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How long does it take to get an IRS payment agreement?

Jim Buttonow, CPA, CITP

SVP Post-Filing Tax Services

Updated on: July 07, 2022

If you owe back taxes and can’t pay, you’re not alone. In 2019, 16.8 million individual taxpayers owed the IRS. Each year, millions of taxpayers must get an installment agreement, extension to pay, or another, more complicated, IRS collection alternative to full payment.

How long does it take to resolve IRS back taxes?

In most cases, resolving a collection issue can range from a day (full payment or setting up an online payment plan) to 2 years (the amount of time the IRS has to make a decision on an offer in compromise). Most collection agreements are simple payment plans and don’t require much effort to arrange with the IRS. You can set up these agreements online or by filing a simple form with the IRS.

There are cases that may take longer to resolve. The IRS generally has 10 years to collect a tax debt (a period of time called the collection statute of limitations). Generally, when you won’t be able to pay your tax bill before the collection statute expires or when you owe more than $250,000, the time to resolve your issue will take longer than 2 years.

These more complicated situations usually involve more complex collection alternatives such as:

  • Partial-pay installment agreements: This is when the IRS may not collect all the tax you owe before the statute expires.
  • Currently not collectible status: This is when the IRS pauses collection on your bill because of financial hardship.
  • Offer in compromise (OIC): This is when you can settle your tax bill for less than you owe.

Disputes will add more time to resolve the issue, because you would have to provide the IRS with more information or request an appeal to set up the agreement you want.

Here are the completion times for various collection solutions:


Normal Time to resolve


Simple IRS agreements (extensions to pay or streamlined installment agreements)

1-60 days

If you owe higher balances, the IRS may require you to pay by direct debit/payroll deduction, which can take longer to set up.

Complex IRS collection agreements (currently not collectible status, and agreements that involve determining your ability to pay)

30-180 days

You would need to provide detailed financial information to determine your ability to pay. The IRS will need to review and approve these special arrangements.

IRS offer in compromise (OIC)–doubt as to collectibility

4-12 months

If you owe less than $50,000 and don’t own a business, you can generally complete the OIC in less than 7 months. The IRS must complete OIC proceedings within 24 months. Add an average of 8 months for an OIC appeal.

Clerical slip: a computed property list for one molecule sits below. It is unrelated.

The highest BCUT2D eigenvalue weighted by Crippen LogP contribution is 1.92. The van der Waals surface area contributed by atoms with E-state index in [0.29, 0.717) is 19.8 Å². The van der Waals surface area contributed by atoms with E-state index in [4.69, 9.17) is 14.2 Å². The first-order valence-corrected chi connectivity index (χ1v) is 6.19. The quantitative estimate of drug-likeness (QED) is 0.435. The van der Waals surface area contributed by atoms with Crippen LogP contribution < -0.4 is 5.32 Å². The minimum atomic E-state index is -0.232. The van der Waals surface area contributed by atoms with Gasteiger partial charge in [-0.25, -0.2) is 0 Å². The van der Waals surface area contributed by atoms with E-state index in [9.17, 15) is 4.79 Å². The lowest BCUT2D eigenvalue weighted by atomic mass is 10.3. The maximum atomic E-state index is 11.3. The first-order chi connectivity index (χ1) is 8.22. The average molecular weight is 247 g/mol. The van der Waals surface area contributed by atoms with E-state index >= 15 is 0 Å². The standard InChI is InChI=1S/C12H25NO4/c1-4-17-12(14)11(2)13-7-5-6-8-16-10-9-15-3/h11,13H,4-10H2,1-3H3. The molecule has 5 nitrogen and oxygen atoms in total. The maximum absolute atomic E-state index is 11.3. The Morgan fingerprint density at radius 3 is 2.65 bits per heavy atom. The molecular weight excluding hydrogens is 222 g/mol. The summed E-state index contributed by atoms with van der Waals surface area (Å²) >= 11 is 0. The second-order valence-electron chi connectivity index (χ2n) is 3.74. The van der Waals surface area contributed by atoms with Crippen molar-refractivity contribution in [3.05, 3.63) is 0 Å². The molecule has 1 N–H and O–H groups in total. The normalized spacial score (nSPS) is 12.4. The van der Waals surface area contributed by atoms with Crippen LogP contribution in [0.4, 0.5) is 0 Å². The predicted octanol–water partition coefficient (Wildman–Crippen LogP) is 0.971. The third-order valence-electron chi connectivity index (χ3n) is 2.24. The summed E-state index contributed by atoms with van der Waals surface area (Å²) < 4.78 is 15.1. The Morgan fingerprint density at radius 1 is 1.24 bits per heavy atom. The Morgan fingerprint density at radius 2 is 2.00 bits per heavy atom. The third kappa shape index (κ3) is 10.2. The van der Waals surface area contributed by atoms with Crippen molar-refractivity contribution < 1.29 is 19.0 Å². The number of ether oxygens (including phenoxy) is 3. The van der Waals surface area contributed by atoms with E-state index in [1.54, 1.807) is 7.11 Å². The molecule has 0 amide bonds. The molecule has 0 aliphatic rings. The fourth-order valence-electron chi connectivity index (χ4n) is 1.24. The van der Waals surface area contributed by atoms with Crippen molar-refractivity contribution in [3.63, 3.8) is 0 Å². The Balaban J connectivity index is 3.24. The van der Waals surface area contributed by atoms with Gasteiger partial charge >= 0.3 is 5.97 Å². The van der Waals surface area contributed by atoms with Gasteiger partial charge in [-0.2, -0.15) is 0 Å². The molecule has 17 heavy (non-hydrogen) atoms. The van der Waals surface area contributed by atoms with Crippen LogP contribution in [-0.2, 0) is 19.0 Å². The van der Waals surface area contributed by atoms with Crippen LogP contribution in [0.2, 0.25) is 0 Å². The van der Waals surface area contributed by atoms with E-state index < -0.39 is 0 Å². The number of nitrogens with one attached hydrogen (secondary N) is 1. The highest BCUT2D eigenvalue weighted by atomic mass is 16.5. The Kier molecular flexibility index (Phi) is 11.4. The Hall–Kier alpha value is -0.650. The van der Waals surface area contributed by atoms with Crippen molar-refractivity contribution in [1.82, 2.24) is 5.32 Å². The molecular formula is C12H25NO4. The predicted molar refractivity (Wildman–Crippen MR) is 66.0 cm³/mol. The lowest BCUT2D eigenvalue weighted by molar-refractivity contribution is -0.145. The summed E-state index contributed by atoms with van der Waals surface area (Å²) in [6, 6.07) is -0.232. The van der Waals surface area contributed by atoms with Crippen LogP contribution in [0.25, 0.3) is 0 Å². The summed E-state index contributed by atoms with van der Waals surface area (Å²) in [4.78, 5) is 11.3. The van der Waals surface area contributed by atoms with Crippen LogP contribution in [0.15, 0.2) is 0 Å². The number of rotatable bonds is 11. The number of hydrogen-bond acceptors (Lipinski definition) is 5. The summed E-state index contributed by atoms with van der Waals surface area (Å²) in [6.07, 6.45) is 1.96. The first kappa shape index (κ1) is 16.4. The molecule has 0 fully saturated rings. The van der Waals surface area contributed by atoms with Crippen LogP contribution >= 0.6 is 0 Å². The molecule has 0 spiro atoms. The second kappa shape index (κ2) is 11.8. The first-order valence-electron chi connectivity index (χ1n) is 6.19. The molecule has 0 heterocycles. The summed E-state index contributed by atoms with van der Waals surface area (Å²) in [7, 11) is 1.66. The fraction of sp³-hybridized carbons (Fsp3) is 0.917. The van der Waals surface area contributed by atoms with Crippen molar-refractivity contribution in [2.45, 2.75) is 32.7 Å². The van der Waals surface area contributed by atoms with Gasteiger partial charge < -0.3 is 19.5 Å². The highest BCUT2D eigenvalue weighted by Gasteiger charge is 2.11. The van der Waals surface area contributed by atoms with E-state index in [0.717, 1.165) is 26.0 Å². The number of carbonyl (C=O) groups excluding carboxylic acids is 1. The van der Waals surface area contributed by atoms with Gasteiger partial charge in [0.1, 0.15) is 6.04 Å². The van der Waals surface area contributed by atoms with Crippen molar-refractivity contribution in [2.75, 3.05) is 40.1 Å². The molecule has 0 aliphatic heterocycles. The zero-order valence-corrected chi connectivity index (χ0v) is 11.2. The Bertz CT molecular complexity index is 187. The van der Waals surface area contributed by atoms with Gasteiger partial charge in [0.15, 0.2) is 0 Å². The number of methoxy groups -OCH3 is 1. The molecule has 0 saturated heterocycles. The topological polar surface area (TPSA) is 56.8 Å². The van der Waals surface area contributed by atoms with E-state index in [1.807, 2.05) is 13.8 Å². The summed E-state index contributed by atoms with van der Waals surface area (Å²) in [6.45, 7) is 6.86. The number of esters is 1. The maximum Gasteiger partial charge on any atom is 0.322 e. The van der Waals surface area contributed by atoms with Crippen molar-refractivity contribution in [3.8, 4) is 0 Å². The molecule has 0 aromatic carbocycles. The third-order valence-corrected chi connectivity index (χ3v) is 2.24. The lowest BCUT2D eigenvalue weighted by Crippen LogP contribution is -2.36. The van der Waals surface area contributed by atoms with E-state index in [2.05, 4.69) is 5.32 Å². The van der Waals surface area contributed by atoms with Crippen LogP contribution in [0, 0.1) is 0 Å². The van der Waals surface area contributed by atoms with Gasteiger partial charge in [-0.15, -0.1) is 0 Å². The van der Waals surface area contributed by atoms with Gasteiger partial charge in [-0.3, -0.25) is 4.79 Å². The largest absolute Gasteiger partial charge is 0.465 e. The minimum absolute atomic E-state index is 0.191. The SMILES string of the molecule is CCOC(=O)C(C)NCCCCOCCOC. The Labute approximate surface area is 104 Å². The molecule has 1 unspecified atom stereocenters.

Collection alternative appeal (currently not collectible, installment agreement)

2-60 days

Disputed collection arrangements require IRS manager intervention within 2 days. However, disputes can be made to the IRS Collection Appeals Program, which can take up to 2 months to resolve.

Collection alternative appeal (currently not collectible status, installment agreement)

2-9 months

The IRS generally schedules CDP dispute appointments 8-10 weeks after you make the Form 12153 request. The average total appeal resolution time for CDP hearings is 8 ½ months.

The general rule

If you can pay within 6 years and owe less than $50,000, you can generally set up a payment plan in a matter of days, if you have filed your current and last 6 years of tax returns. You can set up an agreement by phone, or use the IRS online payment arrangement tool.

If you set up direct payments from your bank account or paycheck, you’ll have to wait about 6 weeks for the IRS to finalize these payment arrangements.

If you owe between $50,000 and $250,000, and can pay before the collection statute expires, you can also set up a payment plan quickly by phone. However, the IRS must approve this plan, which may add a few weeks to the agreement time.

It takes longer if you need to provide detailed financial information to the IRS (Form 433 series, with supporting documentation). Taxpayers with more complicated issues and those not in filing compliance (haven’t filed current and/or past 6 years of tax returns) face a much longer resolution time.

Lastly, taxpayers who qualify and submit an OIC face up to a year engaging with the IRS, depending on the complexity of their situation and the amount of tax they owe. In addition, taxpayers commonly appeal OICs, which adds months to the process.

Do you have additional questions?

For help creating a strategy to address your tax issue, visit Jackson Hewitt’s Tax Resolution Hub to see the various ways we can help you.

About the Author

Jim Buttonow, CPA, CITP, is the Senior Vice President for Post-Filing Tax Services at Jackson Hewitt. He’s been a leader in helping taxpayers and tax professionals resolve tax problems with the IRS, where he had worked for 19 years in various compliance-enforcement positions. Prior to his current role, Jim’s consulting practice focused on the areas of tax controversy and tax administration, which included leading product development on tax problem software for tax professionals, testifying before Congress, advocating for IRS transparency and efficiency, and proposing innovative large-scale solutions for taxpayers and tax professionals. Jim is also the author of Tax Problems and Solutions Handbook, a publication aimed at helping tax pros work more effectively in post-filing matters and resolving their clients’ most common tax problems.

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